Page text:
The "Jockstrap Gym"

I go to a gym which I affectionately call the "jock-strap gym". It's acquired this name as, when I first visited it and was considering membership, there was a rather disconcerting smell around the place. I have no idea what a sweaty jockstrap smells like but it was as close as my imagination could come to identifying the smell. Notwithstanding the pungent odour, I decided to join as I've been a (poor attending, under performing) member of a number of gyms which are populated by lycra-clad, anorexic bimbos or steroid-abusing, musclebound poseurs and I simply don't fit in. People like that upset my training regime as I find it hard not to judge and get irritated. The jockstrap gym was, it seemed, populated by ordinary people just trying to get a little fitter (and hopefully not die prematurely of heart disease or stroke). I can identify with this. I've no desire to become a super athlete but I know that without concerted effort, my body will rebel. I have a gym at home which I use regularly but I never seem to get the results or push myself to the level I do when there's other people around. It's something to do with the different dynamics and atmosphere and the fact that we're group animals. I often get on the running machine and silently promise myself that I won't stop running until all the other guys on the machines have finished. One of these days I'll come seriously unstuck as I'll end up on a treadmill next to a triathalete and I'll have a heart attack before he finishes his run!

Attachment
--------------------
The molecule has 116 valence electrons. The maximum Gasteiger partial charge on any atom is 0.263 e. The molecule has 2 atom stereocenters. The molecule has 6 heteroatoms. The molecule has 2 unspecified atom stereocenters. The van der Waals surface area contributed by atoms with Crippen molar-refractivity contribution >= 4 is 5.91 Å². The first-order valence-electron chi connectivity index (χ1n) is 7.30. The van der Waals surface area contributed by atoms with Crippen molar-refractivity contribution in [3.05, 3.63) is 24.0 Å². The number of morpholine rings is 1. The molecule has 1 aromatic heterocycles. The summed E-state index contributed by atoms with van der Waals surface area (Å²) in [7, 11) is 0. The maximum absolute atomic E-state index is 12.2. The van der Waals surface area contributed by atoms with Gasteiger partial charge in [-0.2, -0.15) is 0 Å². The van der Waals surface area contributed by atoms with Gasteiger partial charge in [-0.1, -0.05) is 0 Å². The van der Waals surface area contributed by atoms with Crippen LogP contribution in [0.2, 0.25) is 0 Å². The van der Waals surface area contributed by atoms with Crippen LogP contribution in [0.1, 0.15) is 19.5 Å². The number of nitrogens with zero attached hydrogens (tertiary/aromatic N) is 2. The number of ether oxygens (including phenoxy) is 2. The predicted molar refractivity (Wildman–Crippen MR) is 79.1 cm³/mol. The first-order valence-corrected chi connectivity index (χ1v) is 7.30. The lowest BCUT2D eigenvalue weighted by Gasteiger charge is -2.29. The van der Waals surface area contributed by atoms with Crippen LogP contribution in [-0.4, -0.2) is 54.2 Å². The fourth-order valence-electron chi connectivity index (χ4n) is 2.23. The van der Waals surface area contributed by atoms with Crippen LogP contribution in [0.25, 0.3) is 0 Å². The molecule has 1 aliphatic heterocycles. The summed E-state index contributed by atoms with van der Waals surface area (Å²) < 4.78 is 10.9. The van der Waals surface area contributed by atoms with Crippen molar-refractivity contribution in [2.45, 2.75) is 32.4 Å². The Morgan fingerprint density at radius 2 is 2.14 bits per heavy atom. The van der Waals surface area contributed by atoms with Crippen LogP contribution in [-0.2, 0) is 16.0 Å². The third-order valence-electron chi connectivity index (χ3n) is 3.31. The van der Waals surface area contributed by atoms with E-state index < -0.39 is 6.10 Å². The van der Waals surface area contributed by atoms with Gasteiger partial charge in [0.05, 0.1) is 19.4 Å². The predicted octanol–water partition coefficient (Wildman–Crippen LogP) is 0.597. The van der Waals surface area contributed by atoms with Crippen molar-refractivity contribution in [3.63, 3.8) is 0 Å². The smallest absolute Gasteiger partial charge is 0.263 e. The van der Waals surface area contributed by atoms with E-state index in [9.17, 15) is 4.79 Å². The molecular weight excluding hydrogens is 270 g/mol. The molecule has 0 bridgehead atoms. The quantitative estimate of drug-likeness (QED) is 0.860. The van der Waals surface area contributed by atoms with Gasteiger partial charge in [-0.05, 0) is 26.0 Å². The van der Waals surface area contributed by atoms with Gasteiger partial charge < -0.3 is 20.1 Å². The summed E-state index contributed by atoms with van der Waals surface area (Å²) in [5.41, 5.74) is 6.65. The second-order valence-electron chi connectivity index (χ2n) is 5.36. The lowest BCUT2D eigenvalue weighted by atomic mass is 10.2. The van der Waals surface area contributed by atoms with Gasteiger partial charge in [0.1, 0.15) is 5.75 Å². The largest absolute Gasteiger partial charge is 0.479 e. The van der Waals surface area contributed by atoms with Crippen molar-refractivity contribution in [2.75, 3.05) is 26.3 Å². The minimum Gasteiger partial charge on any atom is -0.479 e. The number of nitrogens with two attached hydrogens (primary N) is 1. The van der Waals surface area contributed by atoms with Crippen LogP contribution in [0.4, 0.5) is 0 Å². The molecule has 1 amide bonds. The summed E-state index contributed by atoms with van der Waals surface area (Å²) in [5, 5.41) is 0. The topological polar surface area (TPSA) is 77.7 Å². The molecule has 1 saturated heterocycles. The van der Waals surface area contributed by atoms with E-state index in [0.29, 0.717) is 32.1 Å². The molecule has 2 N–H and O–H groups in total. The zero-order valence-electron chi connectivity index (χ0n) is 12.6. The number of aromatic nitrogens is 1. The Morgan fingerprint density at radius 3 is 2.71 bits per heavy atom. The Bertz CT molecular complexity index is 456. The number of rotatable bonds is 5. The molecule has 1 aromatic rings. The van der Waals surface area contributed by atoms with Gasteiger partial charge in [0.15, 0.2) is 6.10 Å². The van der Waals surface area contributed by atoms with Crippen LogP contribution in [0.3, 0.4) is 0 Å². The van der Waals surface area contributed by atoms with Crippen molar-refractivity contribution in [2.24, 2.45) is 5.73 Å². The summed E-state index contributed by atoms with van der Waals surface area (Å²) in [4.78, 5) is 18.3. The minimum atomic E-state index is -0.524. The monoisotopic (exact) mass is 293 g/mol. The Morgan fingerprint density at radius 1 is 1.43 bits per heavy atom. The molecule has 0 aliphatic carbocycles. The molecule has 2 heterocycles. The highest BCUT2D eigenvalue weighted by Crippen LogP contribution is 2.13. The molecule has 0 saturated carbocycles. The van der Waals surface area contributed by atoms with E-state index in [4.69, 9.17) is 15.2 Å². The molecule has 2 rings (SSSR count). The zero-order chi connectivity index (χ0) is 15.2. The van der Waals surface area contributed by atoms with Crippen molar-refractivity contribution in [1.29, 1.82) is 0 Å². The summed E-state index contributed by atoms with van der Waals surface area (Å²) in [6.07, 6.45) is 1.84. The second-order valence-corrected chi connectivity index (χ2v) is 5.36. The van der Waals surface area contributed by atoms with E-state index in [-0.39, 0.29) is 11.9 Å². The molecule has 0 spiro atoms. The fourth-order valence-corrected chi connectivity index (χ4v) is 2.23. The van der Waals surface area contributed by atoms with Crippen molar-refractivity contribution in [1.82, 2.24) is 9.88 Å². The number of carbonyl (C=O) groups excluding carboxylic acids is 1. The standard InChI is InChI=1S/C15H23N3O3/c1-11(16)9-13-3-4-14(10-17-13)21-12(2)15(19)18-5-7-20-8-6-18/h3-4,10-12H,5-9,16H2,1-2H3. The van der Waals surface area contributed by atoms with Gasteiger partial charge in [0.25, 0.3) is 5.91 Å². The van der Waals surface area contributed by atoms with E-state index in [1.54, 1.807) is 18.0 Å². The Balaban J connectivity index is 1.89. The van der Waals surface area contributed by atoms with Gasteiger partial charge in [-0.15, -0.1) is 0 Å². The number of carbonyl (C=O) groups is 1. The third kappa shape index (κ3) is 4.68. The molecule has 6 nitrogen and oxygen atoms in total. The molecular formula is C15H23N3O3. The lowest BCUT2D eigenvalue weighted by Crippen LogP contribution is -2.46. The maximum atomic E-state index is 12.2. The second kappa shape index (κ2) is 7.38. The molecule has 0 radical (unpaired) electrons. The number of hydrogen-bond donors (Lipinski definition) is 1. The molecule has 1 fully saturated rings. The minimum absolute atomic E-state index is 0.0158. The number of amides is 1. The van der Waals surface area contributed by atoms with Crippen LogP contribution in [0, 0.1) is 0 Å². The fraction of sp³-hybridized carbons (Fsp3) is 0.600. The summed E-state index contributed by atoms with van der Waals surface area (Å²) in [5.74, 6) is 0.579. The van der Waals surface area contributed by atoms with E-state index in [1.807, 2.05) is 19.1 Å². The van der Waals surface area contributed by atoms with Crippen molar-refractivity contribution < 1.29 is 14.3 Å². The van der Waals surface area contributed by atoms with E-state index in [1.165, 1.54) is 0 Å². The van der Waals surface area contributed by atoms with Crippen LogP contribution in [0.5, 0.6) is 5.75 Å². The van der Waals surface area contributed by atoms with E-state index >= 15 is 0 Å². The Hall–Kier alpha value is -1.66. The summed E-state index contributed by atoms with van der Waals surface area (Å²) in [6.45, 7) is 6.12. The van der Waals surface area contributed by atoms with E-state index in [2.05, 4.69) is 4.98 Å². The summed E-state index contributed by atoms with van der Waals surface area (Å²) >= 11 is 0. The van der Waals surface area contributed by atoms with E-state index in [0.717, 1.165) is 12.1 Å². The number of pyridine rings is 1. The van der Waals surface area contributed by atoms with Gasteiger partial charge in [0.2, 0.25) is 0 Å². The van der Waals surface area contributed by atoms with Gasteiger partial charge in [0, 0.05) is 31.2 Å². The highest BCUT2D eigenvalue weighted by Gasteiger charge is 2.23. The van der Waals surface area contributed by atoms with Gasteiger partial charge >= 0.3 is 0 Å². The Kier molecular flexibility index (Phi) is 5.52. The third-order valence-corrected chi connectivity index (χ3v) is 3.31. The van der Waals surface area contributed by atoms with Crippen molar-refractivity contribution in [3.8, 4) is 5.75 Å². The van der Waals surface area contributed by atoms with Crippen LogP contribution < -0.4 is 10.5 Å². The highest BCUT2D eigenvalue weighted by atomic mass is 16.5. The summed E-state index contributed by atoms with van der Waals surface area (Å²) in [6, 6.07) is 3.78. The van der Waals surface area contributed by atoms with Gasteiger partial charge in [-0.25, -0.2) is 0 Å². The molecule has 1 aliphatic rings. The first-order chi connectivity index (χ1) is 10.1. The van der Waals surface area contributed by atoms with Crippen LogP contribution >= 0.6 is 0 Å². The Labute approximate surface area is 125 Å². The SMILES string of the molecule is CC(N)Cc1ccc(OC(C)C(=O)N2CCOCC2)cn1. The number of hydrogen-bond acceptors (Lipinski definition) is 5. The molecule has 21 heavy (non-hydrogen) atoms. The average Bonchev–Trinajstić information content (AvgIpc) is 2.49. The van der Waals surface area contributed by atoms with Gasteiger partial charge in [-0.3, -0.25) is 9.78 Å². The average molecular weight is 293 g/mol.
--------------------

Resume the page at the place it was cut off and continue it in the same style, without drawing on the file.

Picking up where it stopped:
The gym has improved and been modernised considerably since I joined (about 4 years ago) but I'll always think of it as the jockstrap gym and, strangely, I feel comfortable there even though it's now attracting some of the 'lycra-lovies'

weight machines


About a year ago, one of the trainers in the gym put up a poster advertising the "100 Mile Challenge". The idea was to do 100 miles using four different pieces of apparatus - treadmill, cross trainer (stepping machine), rowing machine and bike. The 100 miles could be broken down any way you wanted but there was a condition that at least 10% of the total (i.e.10 miles) had to be done on each piece of equipment. I thought about this and commented that it was an awful lot to do in a day and that it might be beyond the reach of most average gym-goers. " No, you tosser, it's supposed to be done over a week!" was the trainer's response. "No-one could do it in a day!" ...... I retreated, suitably admonished.

However, the more I thought about it, the more I started to challenge the notion that it couldn't be done in a day. As anyone who knows me well will know, one of the best ways of getting me to do something is to say that it can't be done (or, increasingly these days, that it shouldn't be done). My friends take advantage of this and I'm often the one who will, against my better judgement, try something which is a bit outside the norm. I'm sure that, understanding my stubborness, some of the guys who know me well will dream up silly challenges which they know I'll have a go at, just for their own amusement. Joking apart, I've always believed that if you think something can't be done, you've already defeated yourself whereas if you believe that it can be done, you're halfway to achieving it. Ask Roger Bannister or Orville and Wilbur Wright.